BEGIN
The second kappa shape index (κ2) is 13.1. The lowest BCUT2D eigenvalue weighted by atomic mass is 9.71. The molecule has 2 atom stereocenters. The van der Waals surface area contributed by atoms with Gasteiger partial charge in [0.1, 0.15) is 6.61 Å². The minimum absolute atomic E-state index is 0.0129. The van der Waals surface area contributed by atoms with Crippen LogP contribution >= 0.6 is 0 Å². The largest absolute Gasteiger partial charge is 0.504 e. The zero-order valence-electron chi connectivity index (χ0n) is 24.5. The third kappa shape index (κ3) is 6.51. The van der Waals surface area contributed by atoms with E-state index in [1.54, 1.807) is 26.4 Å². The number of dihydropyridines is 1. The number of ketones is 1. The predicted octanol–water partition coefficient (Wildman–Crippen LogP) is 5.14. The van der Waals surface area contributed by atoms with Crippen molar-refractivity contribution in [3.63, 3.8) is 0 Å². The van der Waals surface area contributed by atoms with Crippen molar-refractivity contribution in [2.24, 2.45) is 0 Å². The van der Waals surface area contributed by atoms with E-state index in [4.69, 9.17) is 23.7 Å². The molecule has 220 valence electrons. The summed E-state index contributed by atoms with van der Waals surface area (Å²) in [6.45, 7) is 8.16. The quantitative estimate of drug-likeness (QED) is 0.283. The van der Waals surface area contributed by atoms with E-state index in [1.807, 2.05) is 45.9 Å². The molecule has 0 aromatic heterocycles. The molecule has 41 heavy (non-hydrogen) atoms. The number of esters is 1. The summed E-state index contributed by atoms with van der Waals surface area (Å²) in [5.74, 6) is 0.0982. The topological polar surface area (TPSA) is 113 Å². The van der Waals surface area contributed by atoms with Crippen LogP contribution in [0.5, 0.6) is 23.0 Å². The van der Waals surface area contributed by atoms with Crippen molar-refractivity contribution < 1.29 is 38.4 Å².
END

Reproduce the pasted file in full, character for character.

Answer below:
The second kappa shape index (κ2) is 13.1. The lowest BCUT2D eigenvalue weighted by atomic mass is 9.71. The molecule has 2 atom stereocenters. The van der Waals surface area contributed by atoms with Gasteiger partial charge in [0.1, 0.15) is 6.61 Å². The minimum absolute atomic E-state index is 0.0129. The van der Waals surface area contributed by atoms with Crippen LogP contribution >= 0.6 is 0 Å². The largest absolute Gasteiger partial charge is 0.504 e. The zero-order valence-electron chi connectivity index (χ0n) is 24.5. The third kappa shape index (κ3) is 6.51. The van der Waals surface area contributed by atoms with E-state index in [1.54, 1.807) is 26.4 Å². The number of dihydropyridines is 1. The number of ketones is 1. The predicted octanol–water partition coefficient (Wildman–Crippen LogP) is 5.14. The van der Waals surface area contributed by atoms with Crippen molar-refractivity contribution in [3.63, 3.8) is 0 Å². The van der Waals surface area contributed by atoms with Crippen molar-refractivity contribution in [2.24, 2.45) is 0 Å². The van der Waals surface area contributed by atoms with E-state index in [4.69, 9.17) is 23.7 Å². The molecule has 220 valence electrons. The summed E-state index contributed by atoms with van der Waals surface area (Å²) in [6.45, 7) is 8.16. The quantitative estimate of drug-likeness (QED) is 0.283. The van der Waals surface area contributed by atoms with E-state index in [1.807, 2.05) is 45.9 Å². The molecule has 0 aromatic heterocycles. The molecule has 41 heavy (non-hydrogen) atoms. The number of esters is 1. The summed E-state index contributed by atoms with van der Waals surface area (Å²) in [5.74, 6) is 0.0982. The topological polar surface area (TPSA) is 113 Å². The van der Waals surface area contributed by atoms with Crippen LogP contribution in [0.5, 0.6) is 23.0 Å². The van der Waals surface area contributed by atoms with Crippen molar-refractivity contribution < 1.29 is 38.4 Å².